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Ask Us: The Best Way To Visit Cuba With Kids?

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Question:

What’s the best way to travel to Cuba with a tween and teen? And how to costs compare?

Kids, teens and parents explore a Cuba city street.

Answer:

A Cuba family vacation is bit easier than it used to be for Americans, but it’s still not a straightforward Caribbean vacation. Here is the U.S. State Department’s explanation if you want the official details.

The Basics on a Cuba Vacation With Kids

Anyone who is living in the U.S. must obtain a license to travel to Cuba from the U.S. Government, or travel with a business covered by a general license. The easiest way to comply is to work with a licensed tour company.

In addition to the official hurdles, there are logistical ones, too. The tourism infrastructure is still underdeveloped. And the island still contends with the same restrictions and shortages that have hampered it for decades.

a food stall in Cuba where you can expect to pay cash.

By and large, U.S. credit cards, debit cards and ATM cards don’t work, so you need to bring an ample amount of cash to cover all of your costs for the duration of your stay. The only non-cash option is non-U.S. travelers’ checks. (Good luck finding those!)

Your mobile phone probably won’t work without a local SIM card. Internet access is fairly limited.

Americans need a Cuban visa and health insurance that works outside the U.S. Sometimes the health insurance is included in airfare, cruise or tour fees. If not, you can buy it at the airport.

A tour company might also help with your visa; cruise-ship companies usually don’t. Either way you go, ask if you need to handle this yourself.

Where To Stay & Eat

Cuban lodging options for families include full-scale resorts in the beach areas. Havana has upscale hotels, even one or two U.S. brands. But moderate and value hotels—anything in the $80-$225 range—are scarce.

a typically street in Cuba where a tourist might stay

The most common option in the cities is to book an apartment through AirBnB or to stay in a casa particular, which is essentially an informal B&B.

The former is pretty cheap but quality varies wildly.

The latter is very cheap and an interesting cultural opportunity. But this type of set-up isn’t for everyone and it will be challenging if no one in your family speaks Spanish.

Grocery stores are expensive. Restaurants and food vendors are generally cheap by American standards but prices and quality are known to vary quite a bit. The biggest complaint we’ve heard is that meals can get repetitive very quickly.

a produce stall selling local fruit in Cuba

Moreover, food availability is unpredictable in both stores and restaurants. An item or dish you bought one day might be gone the next, not to be seen for the remainder of your stay.

• Read About DIY Cuba vacation from a family that saw Havana on their own: Havana With Kids
• Find reviews and deals for your Cuba vacation on Trip Advisor.

Take A Cruise

Booking a cruise will solve most of the challenges Cuba presents and can be the most economical choice, too.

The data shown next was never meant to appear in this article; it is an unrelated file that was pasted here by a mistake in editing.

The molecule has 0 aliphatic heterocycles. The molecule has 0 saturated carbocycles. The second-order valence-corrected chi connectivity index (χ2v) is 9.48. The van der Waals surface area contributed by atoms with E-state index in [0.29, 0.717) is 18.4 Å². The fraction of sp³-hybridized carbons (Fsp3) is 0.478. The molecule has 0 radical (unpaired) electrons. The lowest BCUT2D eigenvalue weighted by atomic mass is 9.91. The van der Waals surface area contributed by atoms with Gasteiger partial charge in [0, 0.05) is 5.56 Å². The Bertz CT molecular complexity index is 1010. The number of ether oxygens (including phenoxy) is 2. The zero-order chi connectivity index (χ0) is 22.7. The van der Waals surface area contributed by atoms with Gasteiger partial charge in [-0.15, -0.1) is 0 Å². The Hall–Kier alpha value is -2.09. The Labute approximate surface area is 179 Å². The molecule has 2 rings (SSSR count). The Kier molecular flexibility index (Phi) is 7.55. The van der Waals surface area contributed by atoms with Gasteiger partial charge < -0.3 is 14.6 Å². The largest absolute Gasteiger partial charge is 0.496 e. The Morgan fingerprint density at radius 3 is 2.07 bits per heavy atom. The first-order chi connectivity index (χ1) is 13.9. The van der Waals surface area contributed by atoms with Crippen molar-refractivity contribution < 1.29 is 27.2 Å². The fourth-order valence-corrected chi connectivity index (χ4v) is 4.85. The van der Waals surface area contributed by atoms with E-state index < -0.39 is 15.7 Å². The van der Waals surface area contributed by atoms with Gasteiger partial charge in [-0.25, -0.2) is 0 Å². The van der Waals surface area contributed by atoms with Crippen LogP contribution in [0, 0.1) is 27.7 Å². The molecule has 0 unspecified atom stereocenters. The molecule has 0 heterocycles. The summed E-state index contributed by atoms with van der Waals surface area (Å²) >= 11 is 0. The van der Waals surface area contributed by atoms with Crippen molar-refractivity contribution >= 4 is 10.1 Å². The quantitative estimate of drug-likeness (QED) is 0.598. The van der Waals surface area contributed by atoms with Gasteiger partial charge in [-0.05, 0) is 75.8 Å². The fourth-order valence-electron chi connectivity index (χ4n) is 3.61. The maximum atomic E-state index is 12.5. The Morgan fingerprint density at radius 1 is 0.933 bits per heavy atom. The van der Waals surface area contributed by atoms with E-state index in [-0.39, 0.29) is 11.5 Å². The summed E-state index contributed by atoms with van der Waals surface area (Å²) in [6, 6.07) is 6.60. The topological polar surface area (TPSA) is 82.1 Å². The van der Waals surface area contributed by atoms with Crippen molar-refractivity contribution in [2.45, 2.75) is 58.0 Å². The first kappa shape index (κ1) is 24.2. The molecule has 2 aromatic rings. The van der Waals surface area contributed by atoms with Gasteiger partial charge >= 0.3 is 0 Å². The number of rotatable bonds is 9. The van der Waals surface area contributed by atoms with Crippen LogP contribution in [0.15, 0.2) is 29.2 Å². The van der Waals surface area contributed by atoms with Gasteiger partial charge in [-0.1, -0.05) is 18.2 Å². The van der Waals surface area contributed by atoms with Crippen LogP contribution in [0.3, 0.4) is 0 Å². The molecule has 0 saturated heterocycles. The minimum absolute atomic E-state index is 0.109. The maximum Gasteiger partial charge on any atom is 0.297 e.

Being able to sleep and eat one or two meals each day on the ship saves you from the complications of having to arrange those things. And it significantly minimizes the amount of cash you’ll need to carry.

classic cars park in front of havana's cruise ship port

Any shore excursions you book through the cruise company are going to be properly licensed. Or you can book your own tours with licensed vendors to save a little money. But do this from the U.S. before you leave.

Most cruises make Havana a one-day stop on a short Caribbean itinerary. But NCL has sailings with two full days in Havana. Azamara has cruises with three port stops in Cuba instead of just one. 

• Read about a Havana port experience: Tips for a Cuba cruise with kids
• Explore your options for a Cuba Cruise on Cruise Direct.

Cuba by Land

If a cruise is not your thing, a land-based Cuba vacation is possible. But you have to either be very intrepid and flexible or have an ample budget.

For one thing, Travel Agent Tina Gutierrez Weeks notes that airfare from the U.S. is high.

You’ll save yourself a lot of legwork and headaches by booking with a tour company. And you’ll have a trained tour guide, who’s also a local, dedicated to showing you around. Of course that carries a bit of a premium.

These three companies give you a sense of what is available in terms of Cuba tours for families. All their tours include guides, lodging, transportation and some meals. The first two are very customizable.

a typical city plaza in Cuba

They all offer kid-friendly itineraries that stress educational travel, unique cultural encounters with local people and hands-on experiences, but in slightly different ways.

Global Family Travels offers seven-day private family tours starting at $1,400 per person. You’ll stay in casas particulares.

Cuba Candela offers private family tours with lodging in four-to-five-star vacation homes and apartments of your own. Their seven-day tours start at $3,200 per person.

Discover Corps offers small-group tours of 12 to 16 people. Lodging is split between casasparticularesand a kid-friendly beach resort at the end of the trip. Their six-day tours start at $3,300 for adults and $2,795 for kids 16 and younger who share their parents’ room.

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